Autism Acceptance Month

A less known name for the month of April is Autism Acceptance Month, also known as Autism Awareness Month. Originating in the 1970’s, the acceptance movement is a good way to become more educated about your autistic peers. This includes knowing the proper terminology when referring to people’s needs, knowing how you can create more autistic friendly spaces, and gaining better understanding of the autistic perspective. All of these factors are important in creating a more welcoming and open community for all. 

The first step in creating an open and welcoming environment for everyone is to remove harmful terminology from our vocabulary. For example, the term ‘asperger’s’ – previously used to refer to members of the autistic community on the low support end of the spectrum who might be more gifted than their peers – is a dated term that is incredibly harmful. This term establishes the idea that autistic people are not intelligent and that therefore those who are need a separate diagnosis. This term is also deeply rooted in the Nazi regime, with the founder- Hans Asperger- having involvement in identifying disabled children and sending them to Spiegelgrund, a Nazi facility in Vienna where they would be euthanized. Another harmful set of terminology is the concept of ‘low functioning’ and ‘high functioning’. These terms are not only demeaning, they are incredibly dehumanizing as they deem some autistic people who need more support as incapable of functioning. These terms can also be incredibly discouraging. In its place, terms like ‘low support’ and ‘high support’ should be used instead, to avoid demeaning or infantilizing those around you.

Throughout the article I have mentioned a spectrum, which is not as linear as some people may believe. While it is true the autistic experience largely differs from person to person, the autistic “spectrum” is much more like a circle than a line. For example, one person may struggle more in social settings, but might not stim (the act of movement or repeated activity often used as a comfort or showing of strong emotion, ex. waving your hands around) while another may stim while doing better socially. These two people cannot be placed on a straight lined spectrum, as autism cannot be “ranked” in such an orderly and restrictive way. There are simply too many factors which define autism and a person’s experience with it. To rank autism in a linear structure makes the claim that some autistic traits hold higher ranks than others. Each person has their own equal and specialized needs which, when made aware of, can create a more comfortable space for all.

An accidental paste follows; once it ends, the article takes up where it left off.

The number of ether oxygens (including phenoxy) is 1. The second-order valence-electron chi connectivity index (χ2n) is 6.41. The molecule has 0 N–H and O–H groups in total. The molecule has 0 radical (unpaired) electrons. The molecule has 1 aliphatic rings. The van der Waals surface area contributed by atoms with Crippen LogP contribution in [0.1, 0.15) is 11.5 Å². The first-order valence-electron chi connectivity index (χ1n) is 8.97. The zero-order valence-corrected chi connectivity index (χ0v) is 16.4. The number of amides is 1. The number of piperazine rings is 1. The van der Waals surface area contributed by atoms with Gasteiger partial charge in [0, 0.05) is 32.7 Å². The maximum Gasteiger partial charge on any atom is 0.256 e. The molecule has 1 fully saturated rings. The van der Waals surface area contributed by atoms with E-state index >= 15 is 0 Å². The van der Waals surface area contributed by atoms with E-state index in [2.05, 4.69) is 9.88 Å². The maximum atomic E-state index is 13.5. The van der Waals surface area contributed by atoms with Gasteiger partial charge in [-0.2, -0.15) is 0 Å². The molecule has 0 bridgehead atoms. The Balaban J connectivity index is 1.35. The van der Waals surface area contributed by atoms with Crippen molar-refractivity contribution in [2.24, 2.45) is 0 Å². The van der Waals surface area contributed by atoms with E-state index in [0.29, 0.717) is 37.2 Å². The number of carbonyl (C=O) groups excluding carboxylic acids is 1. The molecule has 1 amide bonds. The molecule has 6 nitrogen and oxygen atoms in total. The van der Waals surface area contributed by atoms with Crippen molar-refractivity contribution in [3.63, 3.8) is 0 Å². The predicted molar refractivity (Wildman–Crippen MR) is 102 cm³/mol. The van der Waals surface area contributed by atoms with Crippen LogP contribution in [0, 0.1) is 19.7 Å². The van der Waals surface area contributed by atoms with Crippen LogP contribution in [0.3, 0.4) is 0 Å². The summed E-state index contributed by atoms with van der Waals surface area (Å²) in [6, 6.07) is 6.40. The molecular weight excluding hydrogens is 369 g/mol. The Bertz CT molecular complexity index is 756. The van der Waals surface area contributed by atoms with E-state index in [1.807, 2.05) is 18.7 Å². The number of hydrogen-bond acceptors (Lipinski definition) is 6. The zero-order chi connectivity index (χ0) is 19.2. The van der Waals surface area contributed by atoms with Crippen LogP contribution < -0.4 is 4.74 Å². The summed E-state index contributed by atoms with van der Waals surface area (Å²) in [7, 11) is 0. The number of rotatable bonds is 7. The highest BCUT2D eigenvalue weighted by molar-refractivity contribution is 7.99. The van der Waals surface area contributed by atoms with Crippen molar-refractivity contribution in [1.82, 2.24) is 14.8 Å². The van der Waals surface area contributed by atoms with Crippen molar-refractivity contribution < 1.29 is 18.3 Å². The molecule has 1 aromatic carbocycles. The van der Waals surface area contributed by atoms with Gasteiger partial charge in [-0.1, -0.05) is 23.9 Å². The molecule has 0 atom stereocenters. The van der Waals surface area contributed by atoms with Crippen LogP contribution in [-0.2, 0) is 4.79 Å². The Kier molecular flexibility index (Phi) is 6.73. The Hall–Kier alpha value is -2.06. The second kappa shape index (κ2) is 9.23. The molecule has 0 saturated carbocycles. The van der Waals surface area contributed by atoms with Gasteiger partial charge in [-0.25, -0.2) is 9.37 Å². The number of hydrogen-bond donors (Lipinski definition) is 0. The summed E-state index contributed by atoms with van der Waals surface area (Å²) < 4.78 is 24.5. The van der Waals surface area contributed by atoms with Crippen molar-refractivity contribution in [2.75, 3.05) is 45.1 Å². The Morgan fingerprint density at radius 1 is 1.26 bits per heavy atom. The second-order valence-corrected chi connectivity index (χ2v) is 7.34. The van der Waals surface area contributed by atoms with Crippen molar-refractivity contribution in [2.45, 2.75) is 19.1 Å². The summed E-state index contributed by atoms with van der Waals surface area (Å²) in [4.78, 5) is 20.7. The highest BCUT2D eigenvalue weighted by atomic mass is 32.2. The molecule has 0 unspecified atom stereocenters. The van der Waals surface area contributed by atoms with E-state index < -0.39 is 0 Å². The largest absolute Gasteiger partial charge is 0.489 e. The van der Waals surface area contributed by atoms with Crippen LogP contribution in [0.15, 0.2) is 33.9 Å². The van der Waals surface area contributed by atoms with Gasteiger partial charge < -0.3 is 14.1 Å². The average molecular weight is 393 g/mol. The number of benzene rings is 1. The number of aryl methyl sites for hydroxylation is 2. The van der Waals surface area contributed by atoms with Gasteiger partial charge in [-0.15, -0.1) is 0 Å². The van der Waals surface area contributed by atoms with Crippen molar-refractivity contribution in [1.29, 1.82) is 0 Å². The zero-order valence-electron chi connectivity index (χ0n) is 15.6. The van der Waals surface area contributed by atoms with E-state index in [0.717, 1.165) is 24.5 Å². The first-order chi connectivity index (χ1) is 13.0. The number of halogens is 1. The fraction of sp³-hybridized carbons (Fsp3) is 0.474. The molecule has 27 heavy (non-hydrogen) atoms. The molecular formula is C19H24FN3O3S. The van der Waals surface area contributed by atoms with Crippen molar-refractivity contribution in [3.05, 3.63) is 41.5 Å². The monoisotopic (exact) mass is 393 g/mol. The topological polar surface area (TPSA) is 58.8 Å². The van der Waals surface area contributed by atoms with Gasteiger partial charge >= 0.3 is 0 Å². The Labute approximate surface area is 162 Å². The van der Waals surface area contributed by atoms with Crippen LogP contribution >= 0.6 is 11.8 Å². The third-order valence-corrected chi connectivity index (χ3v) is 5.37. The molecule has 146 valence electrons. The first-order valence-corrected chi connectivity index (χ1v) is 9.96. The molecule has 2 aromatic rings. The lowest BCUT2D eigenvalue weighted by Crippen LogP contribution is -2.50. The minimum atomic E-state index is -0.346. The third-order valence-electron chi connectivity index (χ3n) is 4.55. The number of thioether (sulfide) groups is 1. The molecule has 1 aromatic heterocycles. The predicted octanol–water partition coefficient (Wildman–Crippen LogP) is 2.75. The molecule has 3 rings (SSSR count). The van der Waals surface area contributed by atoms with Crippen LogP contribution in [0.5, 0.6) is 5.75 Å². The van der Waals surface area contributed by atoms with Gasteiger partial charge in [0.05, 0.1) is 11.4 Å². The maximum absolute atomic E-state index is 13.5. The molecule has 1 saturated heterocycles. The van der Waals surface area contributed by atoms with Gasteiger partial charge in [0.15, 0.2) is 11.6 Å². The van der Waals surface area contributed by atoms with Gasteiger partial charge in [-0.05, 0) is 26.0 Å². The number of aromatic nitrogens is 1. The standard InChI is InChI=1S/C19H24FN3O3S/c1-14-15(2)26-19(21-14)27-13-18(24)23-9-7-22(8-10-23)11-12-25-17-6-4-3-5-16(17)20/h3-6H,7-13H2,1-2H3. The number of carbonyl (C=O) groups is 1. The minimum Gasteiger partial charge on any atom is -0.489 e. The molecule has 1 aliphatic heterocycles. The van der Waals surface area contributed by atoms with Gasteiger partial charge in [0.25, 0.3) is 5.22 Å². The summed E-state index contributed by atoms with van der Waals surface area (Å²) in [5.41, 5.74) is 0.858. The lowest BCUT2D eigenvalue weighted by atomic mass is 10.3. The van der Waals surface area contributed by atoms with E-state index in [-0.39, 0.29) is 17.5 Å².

A few ways to make your autistic peers more comfortable is through the use of tone tags. (Ex. /gen meaning something genuine) Tone tags can be helpful for those who struggle to differentiate a person’s tone within texts, to find more examples of tone tags and their different meanings, the internet is a helpful tool. The avoidance of “cringe culture” is also important to avoiding the polarization of autistic traits. This is due to much of cringe culture being rooted in the mockery of autistic interests and passions. Autistic people can hold much stronger passions for and toward an interest-  this is also known as a “special interest” or a “hyperfixation” (if the interest is short term)- yet, are often made fun of for their passion and enjoyment of their interest. Another autistic trait to avoid mocking is the use of stimming, which I have already mentioned. Stimming is often a positive comfort for those in the autistic community, and can include “fidgeting” with hair, rapid movement of hands and arms, jumping in seats, or twiddling of fingers. Though stimming is unique to each person, a factor that stays the same is the ridicule and shame that is faced when autistic people stim in public spaces. To face shame when doing something you enjoy is not only disheartening, but also just plain depressing. 

Finally, it is important to know the dangers of large groups such as Autism Speaks and with it the “Light it Up Blue” campaign. Autism Speaks is an incredibly harmful organization known for its lack of autistic representation in positions of power, lack of spending on the improvement of autistic lives and their harmful research on finding the ‘cure’ of autism instead of focusing on improving present autistic livelihoods. To find a cure is to deem autism something that needs to be fixed, a mindset which is incredibly dehumanizing and even dangerous to people’s lives. Because of this, many members of the autistic community have denounced this organization. To show support, rather than donning a puzzle piece, wear or present a rainbow or plain infinity symbol. 

Overall, the most important thing to do during the month of April, as well as all year round, is to listen to autistic people, their experiences, and allow those around you to vocalize what they need to help create a better community. 

Our community is at its best when it includes everybody.